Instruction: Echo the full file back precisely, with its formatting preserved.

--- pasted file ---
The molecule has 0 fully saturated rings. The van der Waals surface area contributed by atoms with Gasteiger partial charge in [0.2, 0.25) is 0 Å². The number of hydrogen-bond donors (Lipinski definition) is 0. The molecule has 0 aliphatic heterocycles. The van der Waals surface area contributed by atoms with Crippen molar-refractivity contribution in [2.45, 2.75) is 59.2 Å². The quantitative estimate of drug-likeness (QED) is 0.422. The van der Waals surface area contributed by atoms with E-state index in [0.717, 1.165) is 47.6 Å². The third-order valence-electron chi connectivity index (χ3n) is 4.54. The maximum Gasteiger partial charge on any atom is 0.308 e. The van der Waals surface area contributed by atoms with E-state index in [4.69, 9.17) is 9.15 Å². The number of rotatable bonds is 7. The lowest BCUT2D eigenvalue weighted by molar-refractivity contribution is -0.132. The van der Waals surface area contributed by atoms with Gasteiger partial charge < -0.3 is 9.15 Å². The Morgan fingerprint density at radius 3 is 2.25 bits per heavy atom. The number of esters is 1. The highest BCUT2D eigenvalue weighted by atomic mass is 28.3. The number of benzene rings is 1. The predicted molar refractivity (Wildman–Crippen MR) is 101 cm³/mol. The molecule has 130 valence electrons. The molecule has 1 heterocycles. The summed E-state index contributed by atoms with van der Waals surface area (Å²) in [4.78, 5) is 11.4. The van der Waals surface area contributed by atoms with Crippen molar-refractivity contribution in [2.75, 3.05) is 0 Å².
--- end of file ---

The molecule has 0 fully saturated rings. The van der Waals surface area contributed by atoms with Gasteiger partial charge in [0.2, 0.25) is 0 Å². The number of hydrogen-bond donors (Lipinski definition) is 0. The molecule has 0 aliphatic heterocycles. The van der Waals surface area contributed by atoms with Crippen molar-refractivity contribution in [2.45, 2.75) is 59.2 Å². The quantitative estimate of drug-likeness (QED) is 0.422. The van der Waals surface area contributed by atoms with E-state index in [0.717, 1.165) is 47.6 Å². The third-order valence-electron chi connectivity index (χ3n) is 4.54. The maximum Gasteiger partial charge on any atom is 0.308 e. The van der Waals surface area contributed by atoms with E-state index in [4.69, 9.17) is 9.15 Å². The number of rotatable bonds is 7. The lowest BCUT2D eigenvalue weighted by molar-refractivity contribution is -0.132. The van der Waals surface area contributed by atoms with Gasteiger partial charge < -0.3 is 9.15 Å². The Morgan fingerprint density at radius 3 is 2.25 bits per heavy atom. The number of esters is 1. The highest BCUT2D eigenvalue weighted by atomic mass is 28.3. The number of benzene rings is 1. The predicted molar refractivity (Wildman–Crippen MR) is 101 cm³/mol. The molecule has 130 valence electrons. The molecule has 1 heterocycles. The summed E-state index contributed by atoms with van der Waals surface area (Å²) in [4.78, 5) is 11.4. The van der Waals surface area contributed by atoms with Crippen molar-refractivity contribution in [2.75, 3.05) is 0 Å².